Velo Visionaries – Gabe Dominguez

directed by Kristin Tieche

vel visionairies.jpgVelo Visionaries presents a series of interviews with great thinkers of today’s global bicycle culture from the point of view of the person behind the handlebars.

Traveling by bicycle provides a unique perspective on your surroundings, often inspiring moments of insight and creating a profound connection to your community.

In Episode 4 of Velo Visionaries, we talk/ride with Gabe Dominguez, bandleader for SHAKE YOUR PEACE! and co-founder of the Bicycle Music Festival.


Vancouver Cycle Chic 

directed by Chris Bruntlett

Cecily Vancouver Cycle ChicCecily Walker, a librarian in Vancouver, finds riding her bicycle helps her better connect to her city and her self.


CYCOLOGIC

directed by Emilia Stålhammar, Veronica Pålsson, Elsa LövdinDirector

When one’s traveling the streets of Kampala one does not only face a chaotic and dangerous traffic environment but also struggles to go through endless queues, pollutions, motorcyclists and cars attacking you from every angle which is a energy-consuming dilemma.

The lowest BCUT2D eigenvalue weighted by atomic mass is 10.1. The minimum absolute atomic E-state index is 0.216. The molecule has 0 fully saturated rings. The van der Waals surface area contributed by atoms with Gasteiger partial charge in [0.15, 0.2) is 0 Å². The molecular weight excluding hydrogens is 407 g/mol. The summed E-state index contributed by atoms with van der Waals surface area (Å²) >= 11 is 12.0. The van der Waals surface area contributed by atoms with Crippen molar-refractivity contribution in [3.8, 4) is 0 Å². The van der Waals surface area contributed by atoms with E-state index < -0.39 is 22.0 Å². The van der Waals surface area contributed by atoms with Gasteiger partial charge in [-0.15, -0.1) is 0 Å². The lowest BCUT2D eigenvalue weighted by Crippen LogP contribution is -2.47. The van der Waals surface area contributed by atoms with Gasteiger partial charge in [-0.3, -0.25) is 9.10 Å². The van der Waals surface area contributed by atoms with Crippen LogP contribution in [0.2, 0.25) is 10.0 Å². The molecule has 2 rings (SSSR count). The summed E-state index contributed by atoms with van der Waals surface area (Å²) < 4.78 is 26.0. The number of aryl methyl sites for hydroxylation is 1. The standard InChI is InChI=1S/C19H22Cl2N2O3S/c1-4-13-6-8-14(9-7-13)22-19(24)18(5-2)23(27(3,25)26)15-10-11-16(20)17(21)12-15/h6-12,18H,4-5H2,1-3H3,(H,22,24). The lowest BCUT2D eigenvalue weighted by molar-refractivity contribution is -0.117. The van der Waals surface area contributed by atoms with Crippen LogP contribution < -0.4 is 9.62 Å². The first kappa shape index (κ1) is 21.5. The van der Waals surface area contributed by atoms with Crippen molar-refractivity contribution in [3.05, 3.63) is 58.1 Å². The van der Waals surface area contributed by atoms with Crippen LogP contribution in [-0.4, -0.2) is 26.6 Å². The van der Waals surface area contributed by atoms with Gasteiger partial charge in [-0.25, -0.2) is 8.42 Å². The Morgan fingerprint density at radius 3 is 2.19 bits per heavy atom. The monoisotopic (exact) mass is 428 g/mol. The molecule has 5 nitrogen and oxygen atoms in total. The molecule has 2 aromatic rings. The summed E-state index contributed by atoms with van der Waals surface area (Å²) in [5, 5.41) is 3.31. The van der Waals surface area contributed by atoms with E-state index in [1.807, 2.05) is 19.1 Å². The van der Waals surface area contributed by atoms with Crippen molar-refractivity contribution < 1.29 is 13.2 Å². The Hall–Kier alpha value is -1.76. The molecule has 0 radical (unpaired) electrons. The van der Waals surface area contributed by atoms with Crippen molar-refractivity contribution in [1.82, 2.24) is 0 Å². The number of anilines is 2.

Politicians seems to have given up but there are a few people who strives to show that there are alternative ways of movements. The urban planner Amanda Ngabirano’s biggest dream is to have a cycling lane in her city.

An impossible task, according to most people, but not according to Amanda.


Biketown YYJ

directed by Matt Hulse

biketown .pngBiketown YYJ celebrates the cycling community in Victoria, BC, Canada. It showcases Victoria’s ideal cycling landscape, a bike-friendly climate, and a robust cycling community where elite athletes rub fenders with enthusiasts. The idea behind Biketown YYJ is to promote cycling as a fun, accessible, and sustainable form of transit and recreation, and encourage the community to continue to share the road and invest in cycling infrastructure. The music video is a parody of Downtown, by Macklemore and Ryan Lewis.

Biketown is an attitude that results from integrating the bicycle into the fabric of your community in order to promote health, social connection and sustainability. This means that every town can be Biketown. Building Biketown is always a work in progress, but the benefits are endless! Enjoy the ride (and the film)!

 

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If you like this event, you might also like:

Bicycle Revolution:  Three short films on bike infrastructure on the regional level. Featuring Los Angeles, Hanoi and Nijmegen Saturday 2pm

Urban Design Short Films:  How we design the city is integral to the success of any transportation network.